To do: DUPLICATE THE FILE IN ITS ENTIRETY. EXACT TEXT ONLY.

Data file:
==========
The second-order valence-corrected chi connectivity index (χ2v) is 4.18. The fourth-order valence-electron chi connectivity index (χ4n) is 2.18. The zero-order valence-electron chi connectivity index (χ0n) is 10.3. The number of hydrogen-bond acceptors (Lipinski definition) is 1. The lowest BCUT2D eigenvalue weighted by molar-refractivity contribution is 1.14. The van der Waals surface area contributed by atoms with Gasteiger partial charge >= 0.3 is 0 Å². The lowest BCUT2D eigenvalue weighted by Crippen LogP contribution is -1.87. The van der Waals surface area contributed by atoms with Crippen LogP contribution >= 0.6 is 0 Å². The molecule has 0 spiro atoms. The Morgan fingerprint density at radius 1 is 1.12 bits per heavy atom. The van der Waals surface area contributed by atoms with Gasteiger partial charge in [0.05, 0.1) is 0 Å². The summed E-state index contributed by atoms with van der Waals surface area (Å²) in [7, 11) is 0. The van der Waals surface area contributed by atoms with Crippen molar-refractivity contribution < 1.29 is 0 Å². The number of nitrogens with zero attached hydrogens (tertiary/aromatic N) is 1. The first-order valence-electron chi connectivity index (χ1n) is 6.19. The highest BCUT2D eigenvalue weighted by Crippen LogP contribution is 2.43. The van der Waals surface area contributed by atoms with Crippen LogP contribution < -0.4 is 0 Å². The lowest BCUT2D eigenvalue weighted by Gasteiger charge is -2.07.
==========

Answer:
The second-order valence-corrected chi connectivity index (χ2v) is 4.18. The fourth-order valence-electron chi connectivity index (χ4n) is 2.18. The zero-order valence-electron chi connectivity index (χ0n) is 10.3. The number of hydrogen-bond acceptors (Lipinski definition) is 1. The lowest BCUT2D eigenvalue weighted by molar-refractivity contribution is 1.14. The van der Waals surface area contributed by atoms with Gasteiger partial charge >= 0.3 is 0 Å². The lowest BCUT2D eigenvalue weighted by Crippen LogP contribution is -1.87. The van der Waals surface area contributed by atoms with Crippen LogP contribution >= 0.6 is 0 Å². The molecule has 0 spiro atoms. The Morgan fingerprint density at radius 1 is 1.12 bits per heavy atom. The van der Waals surface area contributed by atoms with Gasteiger partial charge in [0.05, 0.1) is 0 Å². The summed E-state index contributed by atoms with van der Waals surface area (Å²) in [7, 11) is 0. The van der Waals surface area contributed by atoms with Crippen molar-refractivity contribution < 1.29 is 0 Å². The number of nitrogens with zero attached hydrogens (tertiary/aromatic N) is 1. The first-order valence-electron chi connectivity index (χ1n) is 6.19. The highest BCUT2D eigenvalue weighted by Crippen LogP contribution is 2.43. The van der Waals surface area contributed by atoms with Crippen LogP contribution < -0.4 is 0 Å². The lowest BCUT2D eigenvalue weighted by Gasteiger charge is -2.07.